By CASEY LUDICK
“I should be clapping for y’all,” says singer Christelle Ilunga (aka Elle, the artist) after leaning in to let the crowd sing along.
Despite the troubling commute and distance from the inner city, The Black Power Station is packed wall to wall for the Supper and Sounds event. A group of South African artists entertain us with a mix of music and spoken word poetry that moves the soul.
The night progresses under the watchful guidance of Lerato Motaung, a Rhodes University student and member of the NGO, FixingZar, which is collaborating with the NAF and The Black Power Station. The venue has been honouring singer and songwriter Miriam Makeba throughout the festival and will host events until 2 July.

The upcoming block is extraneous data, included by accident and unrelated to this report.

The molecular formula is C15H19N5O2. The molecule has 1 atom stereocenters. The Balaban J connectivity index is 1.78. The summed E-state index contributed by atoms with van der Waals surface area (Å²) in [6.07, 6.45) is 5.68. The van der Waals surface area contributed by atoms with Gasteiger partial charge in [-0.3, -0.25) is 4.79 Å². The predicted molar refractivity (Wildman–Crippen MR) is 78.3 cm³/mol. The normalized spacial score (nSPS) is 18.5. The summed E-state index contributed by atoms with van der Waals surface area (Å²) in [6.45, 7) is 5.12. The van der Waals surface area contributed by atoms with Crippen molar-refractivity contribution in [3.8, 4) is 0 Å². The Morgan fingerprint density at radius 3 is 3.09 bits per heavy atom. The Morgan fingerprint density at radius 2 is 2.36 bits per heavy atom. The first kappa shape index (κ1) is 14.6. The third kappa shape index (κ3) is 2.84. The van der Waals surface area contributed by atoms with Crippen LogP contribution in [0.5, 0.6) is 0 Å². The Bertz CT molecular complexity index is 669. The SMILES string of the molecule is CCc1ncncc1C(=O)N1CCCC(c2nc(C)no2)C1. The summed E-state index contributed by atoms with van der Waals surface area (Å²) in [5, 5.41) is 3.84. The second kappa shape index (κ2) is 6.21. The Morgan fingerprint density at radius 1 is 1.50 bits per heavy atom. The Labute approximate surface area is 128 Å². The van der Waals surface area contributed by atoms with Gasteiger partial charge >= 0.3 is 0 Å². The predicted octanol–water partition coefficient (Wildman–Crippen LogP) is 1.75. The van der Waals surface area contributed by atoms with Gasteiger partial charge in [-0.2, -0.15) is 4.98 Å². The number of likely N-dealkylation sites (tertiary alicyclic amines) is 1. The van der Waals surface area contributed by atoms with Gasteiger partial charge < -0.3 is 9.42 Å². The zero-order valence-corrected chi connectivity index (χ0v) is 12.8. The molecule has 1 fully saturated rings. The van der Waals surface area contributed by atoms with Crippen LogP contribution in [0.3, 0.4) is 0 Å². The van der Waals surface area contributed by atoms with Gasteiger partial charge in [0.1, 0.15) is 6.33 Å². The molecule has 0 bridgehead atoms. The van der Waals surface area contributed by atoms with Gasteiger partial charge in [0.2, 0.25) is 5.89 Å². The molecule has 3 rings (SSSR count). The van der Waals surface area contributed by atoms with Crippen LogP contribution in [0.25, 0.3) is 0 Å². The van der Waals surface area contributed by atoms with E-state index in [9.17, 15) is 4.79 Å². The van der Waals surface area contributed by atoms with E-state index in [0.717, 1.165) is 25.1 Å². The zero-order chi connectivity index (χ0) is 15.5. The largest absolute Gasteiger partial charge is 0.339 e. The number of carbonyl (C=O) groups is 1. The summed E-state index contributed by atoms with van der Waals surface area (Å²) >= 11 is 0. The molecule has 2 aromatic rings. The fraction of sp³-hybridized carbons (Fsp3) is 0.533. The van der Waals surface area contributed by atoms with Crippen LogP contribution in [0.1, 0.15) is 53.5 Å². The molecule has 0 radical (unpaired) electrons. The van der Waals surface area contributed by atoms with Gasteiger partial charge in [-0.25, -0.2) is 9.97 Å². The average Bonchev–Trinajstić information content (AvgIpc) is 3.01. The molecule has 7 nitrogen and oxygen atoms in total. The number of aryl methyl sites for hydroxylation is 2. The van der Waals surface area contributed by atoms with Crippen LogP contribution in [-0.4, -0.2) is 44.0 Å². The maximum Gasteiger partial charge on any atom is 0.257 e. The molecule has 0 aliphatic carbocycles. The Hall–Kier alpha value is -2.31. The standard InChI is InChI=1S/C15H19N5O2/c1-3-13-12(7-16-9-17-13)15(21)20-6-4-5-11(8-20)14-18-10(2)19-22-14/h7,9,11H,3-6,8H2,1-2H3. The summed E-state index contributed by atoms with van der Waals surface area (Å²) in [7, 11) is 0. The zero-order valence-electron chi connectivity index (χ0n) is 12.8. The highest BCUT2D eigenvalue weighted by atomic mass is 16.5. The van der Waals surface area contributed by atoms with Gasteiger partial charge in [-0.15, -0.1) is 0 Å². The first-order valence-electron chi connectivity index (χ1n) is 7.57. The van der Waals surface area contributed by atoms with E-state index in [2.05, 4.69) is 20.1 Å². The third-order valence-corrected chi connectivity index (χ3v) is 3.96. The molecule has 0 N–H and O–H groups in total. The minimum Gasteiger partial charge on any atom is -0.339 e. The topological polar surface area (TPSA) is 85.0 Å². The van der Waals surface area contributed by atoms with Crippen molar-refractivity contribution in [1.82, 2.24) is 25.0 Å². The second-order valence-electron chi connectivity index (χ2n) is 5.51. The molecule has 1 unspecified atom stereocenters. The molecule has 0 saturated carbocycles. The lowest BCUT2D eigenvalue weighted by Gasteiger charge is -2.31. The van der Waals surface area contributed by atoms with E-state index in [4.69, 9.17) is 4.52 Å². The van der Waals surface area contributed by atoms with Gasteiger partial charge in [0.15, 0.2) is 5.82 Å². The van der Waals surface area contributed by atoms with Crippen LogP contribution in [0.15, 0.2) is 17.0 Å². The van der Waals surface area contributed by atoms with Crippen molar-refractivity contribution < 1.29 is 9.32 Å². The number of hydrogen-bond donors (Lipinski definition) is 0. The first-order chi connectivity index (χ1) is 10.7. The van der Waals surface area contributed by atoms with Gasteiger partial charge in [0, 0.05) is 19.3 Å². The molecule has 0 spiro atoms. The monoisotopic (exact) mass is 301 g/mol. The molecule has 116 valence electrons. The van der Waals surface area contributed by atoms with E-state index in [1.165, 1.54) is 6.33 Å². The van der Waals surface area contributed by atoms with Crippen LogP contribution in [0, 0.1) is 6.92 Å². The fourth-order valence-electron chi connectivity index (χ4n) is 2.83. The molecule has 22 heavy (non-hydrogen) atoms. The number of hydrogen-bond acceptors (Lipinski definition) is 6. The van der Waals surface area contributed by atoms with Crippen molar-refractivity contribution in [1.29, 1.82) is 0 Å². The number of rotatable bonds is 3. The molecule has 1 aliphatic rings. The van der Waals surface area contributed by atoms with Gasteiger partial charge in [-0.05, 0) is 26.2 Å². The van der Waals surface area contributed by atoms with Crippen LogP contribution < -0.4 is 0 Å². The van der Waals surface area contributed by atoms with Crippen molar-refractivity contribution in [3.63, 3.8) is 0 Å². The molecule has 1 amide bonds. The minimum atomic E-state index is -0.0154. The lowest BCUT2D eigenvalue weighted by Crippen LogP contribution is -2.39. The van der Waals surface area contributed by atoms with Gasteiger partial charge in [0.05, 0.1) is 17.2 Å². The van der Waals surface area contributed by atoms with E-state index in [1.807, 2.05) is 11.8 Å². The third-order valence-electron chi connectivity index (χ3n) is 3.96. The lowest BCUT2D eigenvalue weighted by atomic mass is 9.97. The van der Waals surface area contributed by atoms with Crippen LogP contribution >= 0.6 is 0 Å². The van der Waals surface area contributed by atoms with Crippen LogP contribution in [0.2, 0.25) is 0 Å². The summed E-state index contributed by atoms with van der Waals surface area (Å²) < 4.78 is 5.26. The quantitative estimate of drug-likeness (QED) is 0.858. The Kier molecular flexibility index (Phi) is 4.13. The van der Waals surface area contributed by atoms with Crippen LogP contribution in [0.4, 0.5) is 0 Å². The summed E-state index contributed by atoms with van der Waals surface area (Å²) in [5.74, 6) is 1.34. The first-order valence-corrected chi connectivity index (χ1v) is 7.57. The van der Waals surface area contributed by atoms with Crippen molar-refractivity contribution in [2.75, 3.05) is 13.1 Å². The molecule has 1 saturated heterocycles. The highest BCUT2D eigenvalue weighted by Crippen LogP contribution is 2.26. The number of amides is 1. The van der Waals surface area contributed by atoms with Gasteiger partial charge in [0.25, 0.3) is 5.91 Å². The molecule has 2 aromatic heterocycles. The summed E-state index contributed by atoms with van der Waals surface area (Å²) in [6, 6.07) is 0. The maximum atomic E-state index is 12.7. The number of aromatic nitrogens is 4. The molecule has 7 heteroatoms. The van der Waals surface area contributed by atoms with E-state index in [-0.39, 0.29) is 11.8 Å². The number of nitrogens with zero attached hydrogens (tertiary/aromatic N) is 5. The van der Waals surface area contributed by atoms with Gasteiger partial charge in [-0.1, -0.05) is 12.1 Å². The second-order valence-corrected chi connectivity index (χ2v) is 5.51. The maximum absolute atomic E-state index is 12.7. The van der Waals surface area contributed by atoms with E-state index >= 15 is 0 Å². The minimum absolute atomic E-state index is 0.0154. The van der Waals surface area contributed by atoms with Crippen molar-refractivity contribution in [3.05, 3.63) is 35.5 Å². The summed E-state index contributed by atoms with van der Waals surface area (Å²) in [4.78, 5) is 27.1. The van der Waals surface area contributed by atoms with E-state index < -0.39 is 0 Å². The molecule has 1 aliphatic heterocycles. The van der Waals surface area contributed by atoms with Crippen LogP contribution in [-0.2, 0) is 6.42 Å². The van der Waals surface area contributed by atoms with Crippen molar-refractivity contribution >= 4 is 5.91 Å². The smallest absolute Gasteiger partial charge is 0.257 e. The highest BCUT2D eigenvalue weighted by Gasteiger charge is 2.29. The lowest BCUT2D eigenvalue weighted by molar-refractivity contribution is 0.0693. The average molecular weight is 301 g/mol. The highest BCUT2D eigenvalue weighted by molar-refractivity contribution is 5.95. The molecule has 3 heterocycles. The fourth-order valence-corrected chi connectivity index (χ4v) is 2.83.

The performance is a backdrop for the vibes the crowd create alongside them. People dancing, chiming in, singing, and revelling in the night after a hot meal and some drinks.
The evening feels like a celebration of love and life. The crowd “oohing” and “aahing” as Ilunga serenades her lover at the back of the room with two original songs and a cover of Put Your Records On by Corinne Bailey Rae.
Singer Neh Atnah wraps up the show with a performance that has everyone on their feet, clapping in time with the drums. Brilliant performances and fantastic music have been the drugs for the night, which continues without any hitches. The vibe is immaculate.